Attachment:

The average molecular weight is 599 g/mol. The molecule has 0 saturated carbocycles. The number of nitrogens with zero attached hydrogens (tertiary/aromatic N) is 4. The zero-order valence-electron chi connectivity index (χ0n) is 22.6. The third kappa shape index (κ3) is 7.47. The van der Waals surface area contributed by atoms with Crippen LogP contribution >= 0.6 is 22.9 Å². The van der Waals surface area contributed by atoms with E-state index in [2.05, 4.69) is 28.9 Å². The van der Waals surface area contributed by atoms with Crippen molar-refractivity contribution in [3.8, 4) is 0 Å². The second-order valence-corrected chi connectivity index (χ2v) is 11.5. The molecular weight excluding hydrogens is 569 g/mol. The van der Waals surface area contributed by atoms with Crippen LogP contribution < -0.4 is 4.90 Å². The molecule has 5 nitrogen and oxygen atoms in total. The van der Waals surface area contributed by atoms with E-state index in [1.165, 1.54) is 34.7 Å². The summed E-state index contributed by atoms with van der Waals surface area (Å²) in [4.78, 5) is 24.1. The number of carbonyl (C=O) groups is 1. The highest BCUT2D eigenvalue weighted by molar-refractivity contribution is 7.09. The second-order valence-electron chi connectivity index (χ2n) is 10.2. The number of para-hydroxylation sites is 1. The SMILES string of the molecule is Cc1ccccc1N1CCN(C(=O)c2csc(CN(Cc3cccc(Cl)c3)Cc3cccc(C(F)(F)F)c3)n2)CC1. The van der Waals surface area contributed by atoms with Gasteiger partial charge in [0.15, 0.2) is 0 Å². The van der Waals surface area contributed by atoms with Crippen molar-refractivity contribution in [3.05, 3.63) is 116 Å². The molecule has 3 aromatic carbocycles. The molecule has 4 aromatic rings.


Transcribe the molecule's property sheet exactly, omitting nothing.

The average molecular weight is 599 g/mol. The molecule has 0 saturated carbocycles. The number of nitrogens with zero attached hydrogens (tertiary/aromatic N) is 4. The zero-order valence-electron chi connectivity index (χ0n) is 22.6. The third kappa shape index (κ3) is 7.47. The van der Waals surface area contributed by atoms with Crippen LogP contribution >= 0.6 is 22.9 Å². The van der Waals surface area contributed by atoms with E-state index in [2.05, 4.69) is 28.9 Å². The van der Waals surface area contributed by atoms with Crippen molar-refractivity contribution in [3.8, 4) is 0 Å². The second-order valence-corrected chi connectivity index (χ2v) is 11.5. The molecular weight excluding hydrogens is 569 g/mol. The van der Waals surface area contributed by atoms with Crippen LogP contribution < -0.4 is 4.90 Å². The molecule has 5 nitrogen and oxygen atoms in total. The van der Waals surface area contributed by atoms with E-state index in [1.165, 1.54) is 34.7 Å². The summed E-state index contributed by atoms with van der Waals surface area (Å²) in [4.78, 5) is 24.1. The number of carbonyl (C=O) groups is 1. The highest BCUT2D eigenvalue weighted by molar-refractivity contribution is 7.09. The second-order valence-electron chi connectivity index (χ2n) is 10.2. The number of para-hydroxylation sites is 1. The SMILES string of the molecule is Cc1ccccc1N1CCN(C(=O)c2csc(CN(Cc3cccc(Cl)c3)Cc3cccc(C(F)(F)F)c3)n2)CC1. The van der Waals surface area contributed by atoms with Gasteiger partial charge in [0.15, 0.2) is 0 Å². The van der Waals surface area contributed by atoms with Crippen molar-refractivity contribution in [3.05, 3.63) is 116 Å². The molecule has 3 aromatic carbocycles. The molecule has 4 aromatic rings.